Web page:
Switzerland’s Crypto Valley not quite on its deathbed

The city of Zug is determined to keep the blockchain sector buoyant, having invested a lot of faith in its future.

“The report of my death was an exaggeration.” That was the reputed response of Mark Twain on hearing that a newspaper had mistakenly printed his obituary. Are reports of the imminent demise of Switzerland’s blockchain sector also overblown?

This content was published on April 27, 2020

Nearly 80% of 203 firms responding to a Swiss Blockchain Federation surveyExternal link have warned of imminent bankruptcy. That would carve a huge hole in the 800+ firms and 4,000 employees that reports say make up the Swiss blockchain sector.

This seems to fly in the face of numerous reports of growth and innovation, such as Crypto Finance’s $14.5 million fresh funding, the impending funding round of Bitcoin Suisse, Mt Pelerin and ID Quantique successfully testing a quantum technology crypto storage safe or AlgoTrader launching its digital assets trading platform WIRESWARM.

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Nym Technologies has unveiled an “NSA snoop-proof” decentralised platform to build applications in privacy. The SIBEX peer-to-peer cryptocurrency trading platform appears to be building up a head of steam, Gentwo’s business of securitization of digital assets is expanding whilst the “decentralised” Tomahawk venture capital fund has just launched in Switzerland.

Blockchain start-ups are facing the same pandemic problems all young firms. Companies only qualify for a CHF42 billion state bailout scheme if they have generated revenues, although an extra CHF154 million has been made available in federal and cantonal funds for start-ups.

There’s even talk of a CHF100 million public-private venture fund being set up to invest in blockchain start-ups in Zug – a sign of just how much the canton has invested its hopes into the industry.

Talk of Crypto Valley turning into “Death Valley” is premature, says German Ramirez, co-founder of marketing firm Relevance House. “It’s normal that 80% of start-ups fail in any industry. That’s not particularly connected to coronavirus. It’s part of the game that entrepreneurs should be aware of before they even start.”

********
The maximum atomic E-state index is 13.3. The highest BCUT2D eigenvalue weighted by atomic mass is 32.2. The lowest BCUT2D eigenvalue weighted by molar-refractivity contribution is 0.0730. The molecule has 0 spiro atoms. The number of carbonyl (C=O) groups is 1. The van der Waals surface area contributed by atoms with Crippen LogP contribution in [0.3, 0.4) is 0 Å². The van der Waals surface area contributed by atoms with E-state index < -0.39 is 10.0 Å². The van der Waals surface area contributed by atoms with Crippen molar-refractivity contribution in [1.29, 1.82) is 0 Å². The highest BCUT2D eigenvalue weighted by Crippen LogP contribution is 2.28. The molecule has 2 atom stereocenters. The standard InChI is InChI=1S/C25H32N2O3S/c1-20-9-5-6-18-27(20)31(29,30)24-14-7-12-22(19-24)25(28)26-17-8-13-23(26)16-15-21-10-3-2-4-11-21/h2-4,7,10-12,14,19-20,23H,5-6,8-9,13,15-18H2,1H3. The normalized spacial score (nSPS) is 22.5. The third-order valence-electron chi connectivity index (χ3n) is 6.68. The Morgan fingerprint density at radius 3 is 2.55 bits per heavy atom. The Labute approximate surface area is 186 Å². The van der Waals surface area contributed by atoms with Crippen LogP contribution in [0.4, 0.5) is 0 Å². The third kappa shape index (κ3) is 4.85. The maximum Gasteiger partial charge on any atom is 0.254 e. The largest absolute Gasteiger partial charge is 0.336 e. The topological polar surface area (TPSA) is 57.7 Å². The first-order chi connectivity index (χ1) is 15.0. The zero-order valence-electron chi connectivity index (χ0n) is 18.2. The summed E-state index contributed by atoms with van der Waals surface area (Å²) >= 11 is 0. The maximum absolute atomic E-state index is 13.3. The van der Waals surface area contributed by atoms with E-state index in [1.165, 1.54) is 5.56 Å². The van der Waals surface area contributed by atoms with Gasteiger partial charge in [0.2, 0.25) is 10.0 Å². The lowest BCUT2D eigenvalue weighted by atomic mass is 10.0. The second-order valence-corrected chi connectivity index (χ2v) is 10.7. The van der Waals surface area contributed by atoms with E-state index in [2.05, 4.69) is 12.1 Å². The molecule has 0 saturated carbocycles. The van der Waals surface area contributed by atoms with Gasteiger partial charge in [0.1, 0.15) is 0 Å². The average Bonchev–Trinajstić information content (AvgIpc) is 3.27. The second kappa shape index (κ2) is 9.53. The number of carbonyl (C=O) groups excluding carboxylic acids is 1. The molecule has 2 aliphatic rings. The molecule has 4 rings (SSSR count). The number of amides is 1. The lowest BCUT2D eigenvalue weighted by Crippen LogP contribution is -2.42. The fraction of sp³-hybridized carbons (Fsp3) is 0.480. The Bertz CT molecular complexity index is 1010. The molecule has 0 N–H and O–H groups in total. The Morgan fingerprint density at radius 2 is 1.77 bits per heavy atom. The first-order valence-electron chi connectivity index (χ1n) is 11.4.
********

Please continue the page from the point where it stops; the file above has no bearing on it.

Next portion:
Ramirez says the pipeline of new projects is slowing along with investor risk appetite. But he is not alone in pointing out that there will be opportunities for new innovations, such as blockchain, with the post-Covid world crying out for digital solutions.

The modus operandi of the crypto scene does not include surviving on states handouts. (Crypto Valley Association President Daniel Haudenschild).

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Undoubtedly coronavirus will cause pain. Technology start-ups are facing a dearth of venture capital while some collaborative projects with established industries are being suspended or cancelled.

The next few months will witness a harsher environment of natural selection. Some start-ups will be plain unlucky, hitting the pandemic just as they were looking for new funding. André Wolke, co-founder of the Validity Labs consultancy firm, says others will fail because they don’t have a solid business model - innovations with no real-life use case or that are too revolutionary for the market.

Hardened by adversity

Daniel Haudenschild, president of the Crypto Valley Association, says the sector has developed a hardened garage start-up style mentality after absorbing repeated blows over the years. This includes being frozen out by many banks – an issue when it comes to asking those same banks for emergency loans right now.

“People in this space truly believe in what they are doing. If one project fails they will just pick up again with another one. We are not going to see a mass exodus from the ecosystem,” he says.

Bailouts are welcome, but hardly fit in with the spirit of decentralisation. “The modus operandi of the crypto scene does not include surviving on states handouts - we are not a state-sponsored industry.”

Thomas Meister, general manager of the Trust Square co-working and event space in Zurich, says Covid-19 has “accelerated” the financial pressures start-ups usually face during their first three years of existence. This means entrepreneurs will have to adopt a “different mind-set”, going into semi-hibernation or re-thinking whether their services will still be relevant in the post-pandemic world.

But he points out that start-ups are having a rough time of it across all sectors, while some industries, such as sporting or entertainment events, are in a worse state that blockchain.

Trust Square itself has at least been thrown one lifeline, as a prominent US tech firm (which cannot yet be named) has recently signed up to occupy significant office space at their new premises.

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